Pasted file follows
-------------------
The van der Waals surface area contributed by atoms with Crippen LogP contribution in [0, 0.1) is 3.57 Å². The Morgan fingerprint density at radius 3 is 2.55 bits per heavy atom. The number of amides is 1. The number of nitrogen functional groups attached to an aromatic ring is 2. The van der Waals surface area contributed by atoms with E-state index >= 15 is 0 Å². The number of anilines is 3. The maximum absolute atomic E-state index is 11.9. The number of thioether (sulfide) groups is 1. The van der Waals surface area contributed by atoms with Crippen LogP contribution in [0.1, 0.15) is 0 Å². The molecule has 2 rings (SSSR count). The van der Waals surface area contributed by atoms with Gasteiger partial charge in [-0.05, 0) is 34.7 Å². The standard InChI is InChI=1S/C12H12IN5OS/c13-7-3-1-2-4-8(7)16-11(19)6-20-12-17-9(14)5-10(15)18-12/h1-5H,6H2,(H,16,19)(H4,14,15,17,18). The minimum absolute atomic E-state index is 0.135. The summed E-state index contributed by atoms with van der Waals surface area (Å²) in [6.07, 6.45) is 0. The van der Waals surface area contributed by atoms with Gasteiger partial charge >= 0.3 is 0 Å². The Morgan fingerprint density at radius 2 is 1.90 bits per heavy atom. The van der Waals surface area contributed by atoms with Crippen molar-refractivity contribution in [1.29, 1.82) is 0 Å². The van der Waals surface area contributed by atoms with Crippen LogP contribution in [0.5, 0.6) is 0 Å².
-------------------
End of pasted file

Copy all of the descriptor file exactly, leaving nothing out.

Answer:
The van der Waals surface area contributed by atoms with Crippen LogP contribution in [0, 0.1) is 3.57 Å². The Morgan fingerprint density at radius 3 is 2.55 bits per heavy atom. The number of amides is 1. The number of nitrogen functional groups attached to an aromatic ring is 2. The van der Waals surface area contributed by atoms with E-state index >= 15 is 0 Å². The number of anilines is 3. The maximum absolute atomic E-state index is 11.9. The number of thioether (sulfide) groups is 1. The van der Waals surface area contributed by atoms with Crippen LogP contribution in [0.1, 0.15) is 0 Å². The molecule has 2 rings (SSSR count). The van der Waals surface area contributed by atoms with Gasteiger partial charge in [-0.05, 0) is 34.7 Å². The standard InChI is InChI=1S/C12H12IN5OS/c13-7-3-1-2-4-8(7)16-11(19)6-20-12-17-9(14)5-10(15)18-12/h1-5H,6H2,(H,16,19)(H4,14,15,17,18). The minimum absolute atomic E-state index is 0.135. The summed E-state index contributed by atoms with van der Waals surface area (Å²) in [6.07, 6.45) is 0. The van der Waals surface area contributed by atoms with Gasteiger partial charge >= 0.3 is 0 Å². The Morgan fingerprint density at radius 2 is 1.90 bits per heavy atom. The van der Waals surface area contributed by atoms with Crippen molar-refractivity contribution in [1.29, 1.82) is 0 Å². The van der Waals surface area contributed by atoms with Crippen LogP contribution in [0.5, 0.6) is 0 Å².